The PalArse of Westminster


Exposing the hypocrisy, greed and incompetence of our "respected" elected political "elite".

Friday, 27 April 2012

The John Mann Award for Fuckwittery

Sometimes politicians display such utter fuckwittery that one wonders how it is they even manage to find their way to the "Mother of Parliaments".

Step forward John Mann MP to receive your Fuckwit award, courtesy of my ICAEW chum, Christie Malry:
Labour MP John Mann, a member of the Commons Treasury select committee, said Goldman Sachs should not defer tax payments when it was able to pay now.
"It's morally and ethically wrong. These are people who are at the heart of the problem in the financial world who've paid extraordinary bonuses to their partners and aren't prepared to pay a fair amount of tax. It's pure unadulterated greed."
Oh, FFS! With stupidity this unrestrained, it's a wonder John Mann can tie his shoelaces, let alone get elected as an MP and serve on the Treasury Committee. 

A company's tax bill is determined by tax law. And its reported profits are determined by accounting standards. Big companies report their consolidated profits for all the countries in which they operate.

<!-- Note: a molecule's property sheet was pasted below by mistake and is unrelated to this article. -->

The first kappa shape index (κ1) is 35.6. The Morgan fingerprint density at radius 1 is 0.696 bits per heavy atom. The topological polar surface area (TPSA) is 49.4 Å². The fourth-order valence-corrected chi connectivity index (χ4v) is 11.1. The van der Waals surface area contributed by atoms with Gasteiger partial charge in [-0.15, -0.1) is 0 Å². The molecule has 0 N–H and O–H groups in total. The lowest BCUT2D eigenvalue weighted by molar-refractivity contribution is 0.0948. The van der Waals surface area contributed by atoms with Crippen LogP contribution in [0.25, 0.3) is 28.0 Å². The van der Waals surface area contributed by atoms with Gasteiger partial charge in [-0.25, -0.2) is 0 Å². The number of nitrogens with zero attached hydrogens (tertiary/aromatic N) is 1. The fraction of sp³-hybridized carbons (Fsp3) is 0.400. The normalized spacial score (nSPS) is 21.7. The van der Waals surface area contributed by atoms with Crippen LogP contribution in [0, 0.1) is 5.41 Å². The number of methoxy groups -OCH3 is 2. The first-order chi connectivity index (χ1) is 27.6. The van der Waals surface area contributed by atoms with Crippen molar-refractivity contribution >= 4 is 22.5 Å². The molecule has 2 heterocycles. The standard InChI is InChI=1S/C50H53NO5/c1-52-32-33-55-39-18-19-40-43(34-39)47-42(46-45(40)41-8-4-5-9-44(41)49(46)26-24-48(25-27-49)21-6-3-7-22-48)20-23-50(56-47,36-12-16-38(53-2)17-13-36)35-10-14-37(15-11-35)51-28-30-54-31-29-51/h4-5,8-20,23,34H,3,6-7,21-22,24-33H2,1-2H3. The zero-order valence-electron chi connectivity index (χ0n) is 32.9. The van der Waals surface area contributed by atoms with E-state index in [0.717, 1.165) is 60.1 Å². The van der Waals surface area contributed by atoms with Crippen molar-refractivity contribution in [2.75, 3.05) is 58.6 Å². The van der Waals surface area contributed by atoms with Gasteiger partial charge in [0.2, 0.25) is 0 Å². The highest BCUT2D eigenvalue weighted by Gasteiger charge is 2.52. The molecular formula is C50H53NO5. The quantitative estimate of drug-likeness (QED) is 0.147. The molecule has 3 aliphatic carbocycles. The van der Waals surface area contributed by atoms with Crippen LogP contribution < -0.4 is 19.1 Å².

Now these two sets of rules are different. So it's hardly surprising that sometimes they give different results. 

While some of the differences are about measurement, most of them are about timing. And usually this means the financial reporting numbers are faster to recognise profit than the tax man. The reason for that is to make it more likely that there's cash to pay the tax bill when it arises.

Because the main difference is one of timing, accounting standards force companies to account for these timing differences in their financial statements. And that's where deferred tax comes in. But deferred tax is a pure accounting concept. It's not something that otherwise means anything. 

So John Mann is being a prime fuckwit when he talks about Goldman Sachs deferring their tax bill. The amounts that are reported as deferred tax aren't due. They represent profits in the financial statements that will give rise to a tax bill at some point in the future but don't give rise to one now.
Goldman Sachs might well be able to pay more now. But there is simply no "more" tax bill to pay. Not until the profits reported this year become taxable in future years.

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